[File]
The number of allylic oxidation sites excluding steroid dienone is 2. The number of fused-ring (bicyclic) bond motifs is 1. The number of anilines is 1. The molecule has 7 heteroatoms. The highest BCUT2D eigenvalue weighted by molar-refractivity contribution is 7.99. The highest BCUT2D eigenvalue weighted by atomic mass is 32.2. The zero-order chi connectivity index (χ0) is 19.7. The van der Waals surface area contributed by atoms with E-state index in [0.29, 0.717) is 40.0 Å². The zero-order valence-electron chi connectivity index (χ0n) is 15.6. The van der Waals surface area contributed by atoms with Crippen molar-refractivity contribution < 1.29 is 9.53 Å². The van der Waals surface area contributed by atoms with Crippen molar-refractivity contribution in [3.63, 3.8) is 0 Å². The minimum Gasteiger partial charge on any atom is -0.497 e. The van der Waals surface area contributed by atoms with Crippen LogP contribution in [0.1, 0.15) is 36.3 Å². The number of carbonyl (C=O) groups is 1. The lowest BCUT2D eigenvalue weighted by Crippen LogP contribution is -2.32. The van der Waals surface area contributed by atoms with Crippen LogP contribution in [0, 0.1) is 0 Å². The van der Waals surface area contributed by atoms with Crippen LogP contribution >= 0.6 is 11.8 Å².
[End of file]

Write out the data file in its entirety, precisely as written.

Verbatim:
The number of allylic oxidation sites excluding steroid dienone is 2. The number of fused-ring (bicyclic) bond motifs is 1. The number of anilines is 1. The molecule has 7 heteroatoms. The highest BCUT2D eigenvalue weighted by molar-refractivity contribution is 7.99. The highest BCUT2D eigenvalue weighted by atomic mass is 32.2. The zero-order chi connectivity index (χ0) is 19.7. The van der Waals surface area contributed by atoms with E-state index in [0.29, 0.717) is 40.0 Å². The zero-order valence-electron chi connectivity index (χ0n) is 15.6. The van der Waals surface area contributed by atoms with Crippen molar-refractivity contribution < 1.29 is 9.53 Å². The van der Waals surface area contributed by atoms with Crippen molar-refractivity contribution in [3.63, 3.8) is 0 Å². The minimum Gasteiger partial charge on any atom is -0.497 e. The van der Waals surface area contributed by atoms with Crippen LogP contribution in [0.1, 0.15) is 36.3 Å². The number of carbonyl (C=O) groups is 1. The lowest BCUT2D eigenvalue weighted by Crippen LogP contribution is -2.32. The van der Waals surface area contributed by atoms with Crippen LogP contribution in [0, 0.1) is 0 Å². The van der Waals surface area contributed by atoms with Crippen LogP contribution >= 0.6 is 11.8 Å².